Kentucky U.S. Attorney’s Office Sues Prisoner Who Files Four Lawsuits a Day
I usually don’t link to articles lamenting frivolous prisoner litigation, because I don’t consider it a real problem. Of course there are recreational and vexatious litigants out there, but meanwhile the Prison Litigation Reform Act as well as institutional and cultural barriers make it exceedingly difficult for prisoners with legitimate grievances to get into court. On the whole, prisoners are actually less litigious than the general public, though you might expect them to have more claims to make since literally every aspect of their day is controlled by the state and thus brings opportunities for something potentially actionable to go awry.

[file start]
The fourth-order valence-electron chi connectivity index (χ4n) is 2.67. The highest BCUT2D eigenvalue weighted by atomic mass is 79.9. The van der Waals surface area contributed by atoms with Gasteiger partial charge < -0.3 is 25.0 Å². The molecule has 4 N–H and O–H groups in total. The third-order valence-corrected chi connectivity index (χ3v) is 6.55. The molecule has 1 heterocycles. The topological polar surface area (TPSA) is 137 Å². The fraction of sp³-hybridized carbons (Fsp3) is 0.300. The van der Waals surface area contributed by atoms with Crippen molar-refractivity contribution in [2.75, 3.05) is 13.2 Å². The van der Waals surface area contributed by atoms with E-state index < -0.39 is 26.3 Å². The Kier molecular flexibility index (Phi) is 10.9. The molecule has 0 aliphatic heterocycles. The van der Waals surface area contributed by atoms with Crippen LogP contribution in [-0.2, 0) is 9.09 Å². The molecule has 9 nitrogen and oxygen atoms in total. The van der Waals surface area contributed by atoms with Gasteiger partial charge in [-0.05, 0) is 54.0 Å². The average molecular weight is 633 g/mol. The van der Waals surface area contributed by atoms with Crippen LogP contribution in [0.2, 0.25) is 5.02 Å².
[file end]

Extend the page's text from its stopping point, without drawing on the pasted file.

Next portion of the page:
That said, since Jonathan Lee Riches has his own Wikipedia page, has garnered coverage on the likes of Gawker and Above the Law, and has filed suit against everyone from Perez Hilton to Pervez Musharraf, I thought readers might find this item of interest. From the Telegraph:
The US Attorney’s Office in Kentucky said the persistent lawsuits were “a waste of judicial resources” and eat up court time that could be used for legitimate cases.
Prosecutors have now filed their own lawsuit asking for Riches’ outgoing prison correspondence to be screened by a court employee, and any frivolous legal filings stopped.
Riches has been in prison for nearly a decade after pleading guilty to using email to obtain credit card numbers from people online. He is due to be released in March 2012.
More here from the WSJ Law Blog. As I’ve noted before, the media has an unfortunate though not surprising tendency to focus on extreme cases like this one; meanwhile, the pressing need to reform the Prison Litigation Reform Act has been recognized by a broad coalition.